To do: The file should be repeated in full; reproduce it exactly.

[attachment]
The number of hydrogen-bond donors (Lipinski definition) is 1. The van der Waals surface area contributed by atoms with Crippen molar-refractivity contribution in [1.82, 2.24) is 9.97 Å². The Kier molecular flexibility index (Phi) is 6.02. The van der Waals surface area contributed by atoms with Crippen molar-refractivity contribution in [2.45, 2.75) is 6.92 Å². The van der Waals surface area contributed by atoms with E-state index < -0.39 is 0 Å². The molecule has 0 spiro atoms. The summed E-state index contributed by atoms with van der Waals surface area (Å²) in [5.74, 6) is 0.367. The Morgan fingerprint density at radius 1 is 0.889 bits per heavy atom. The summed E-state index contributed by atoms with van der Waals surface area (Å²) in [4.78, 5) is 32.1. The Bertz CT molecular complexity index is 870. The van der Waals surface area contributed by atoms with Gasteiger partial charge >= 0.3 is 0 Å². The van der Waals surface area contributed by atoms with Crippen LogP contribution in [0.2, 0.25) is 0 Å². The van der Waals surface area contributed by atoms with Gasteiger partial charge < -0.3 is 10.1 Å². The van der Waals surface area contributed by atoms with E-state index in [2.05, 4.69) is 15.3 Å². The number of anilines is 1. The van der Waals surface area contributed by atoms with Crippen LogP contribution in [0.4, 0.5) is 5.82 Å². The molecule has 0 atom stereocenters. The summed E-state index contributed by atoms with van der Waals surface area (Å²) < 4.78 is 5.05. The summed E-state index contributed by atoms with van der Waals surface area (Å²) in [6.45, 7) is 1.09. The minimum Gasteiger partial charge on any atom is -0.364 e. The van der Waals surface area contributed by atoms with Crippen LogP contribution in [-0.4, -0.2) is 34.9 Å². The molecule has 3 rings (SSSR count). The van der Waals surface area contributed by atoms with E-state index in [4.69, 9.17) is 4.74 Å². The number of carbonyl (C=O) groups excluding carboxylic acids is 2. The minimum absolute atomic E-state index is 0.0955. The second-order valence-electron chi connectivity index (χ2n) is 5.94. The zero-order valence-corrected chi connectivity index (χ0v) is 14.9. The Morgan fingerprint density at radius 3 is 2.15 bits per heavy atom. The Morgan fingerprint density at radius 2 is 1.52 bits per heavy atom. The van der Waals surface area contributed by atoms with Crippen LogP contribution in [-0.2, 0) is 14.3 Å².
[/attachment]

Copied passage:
The number of hydrogen-bond donors (Lipinski definition) is 1. The van der Waals surface area contributed by atoms with Crippen molar-refractivity contribution in [1.82, 2.24) is 9.97 Å². The Kier molecular flexibility index (Phi) is 6.02. The van der Waals surface area contributed by atoms with Crippen molar-refractivity contribution in [2.45, 2.75) is 6.92 Å². The van der Waals surface area contributed by atoms with E-state index < -0.39 is 0 Å². The molecule has 0 spiro atoms. The summed E-state index contributed by atoms with van der Waals surface area (Å²) in [5.74, 6) is 0.367. The Morgan fingerprint density at radius 1 is 0.889 bits per heavy atom. The summed E-state index contributed by atoms with van der Waals surface area (Å²) in [4.78, 5) is 32.1. The Bertz CT molecular complexity index is 870. The van der Waals surface area contributed by atoms with Gasteiger partial charge >= 0.3 is 0 Å². The van der Waals surface area contributed by atoms with Crippen LogP contribution in [0.2, 0.25) is 0 Å². The van der Waals surface area contributed by atoms with Gasteiger partial charge < -0.3 is 10.1 Å². The van der Waals surface area contributed by atoms with E-state index in [2.05, 4.69) is 15.3 Å². The number of anilines is 1. The van der Waals surface area contributed by atoms with Crippen LogP contribution in [0.4, 0.5) is 5.82 Å². The molecule has 0 atom stereocenters. The summed E-state index contributed by atoms with van der Waals surface area (Å²) < 4.78 is 5.05. The summed E-state index contributed by atoms with van der Waals surface area (Å²) in [6.45, 7) is 1.09. The minimum Gasteiger partial charge on any atom is -0.364 e. The van der Waals surface area contributed by atoms with Crippen LogP contribution in [-0.4, -0.2) is 34.9 Å². The molecule has 3 rings (SSSR count). The van der Waals surface area contributed by atoms with E-state index in [4.69, 9.17) is 4.74 Å². The number of carbonyl (C=O) groups excluding carboxylic acids is 2. The minimum absolute atomic E-state index is 0.0955. The second-order valence-electron chi connectivity index (χ2n) is 5.94. The zero-order valence-corrected chi connectivity index (χ0v) is 14.9. The Morgan fingerprint density at radius 3 is 2.15 bits per heavy atom. The Morgan fingerprint density at radius 2 is 1.52 bits per heavy atom. The van der Waals surface area contributed by atoms with Crippen LogP contribution in [-0.2, 0) is 14.3 Å².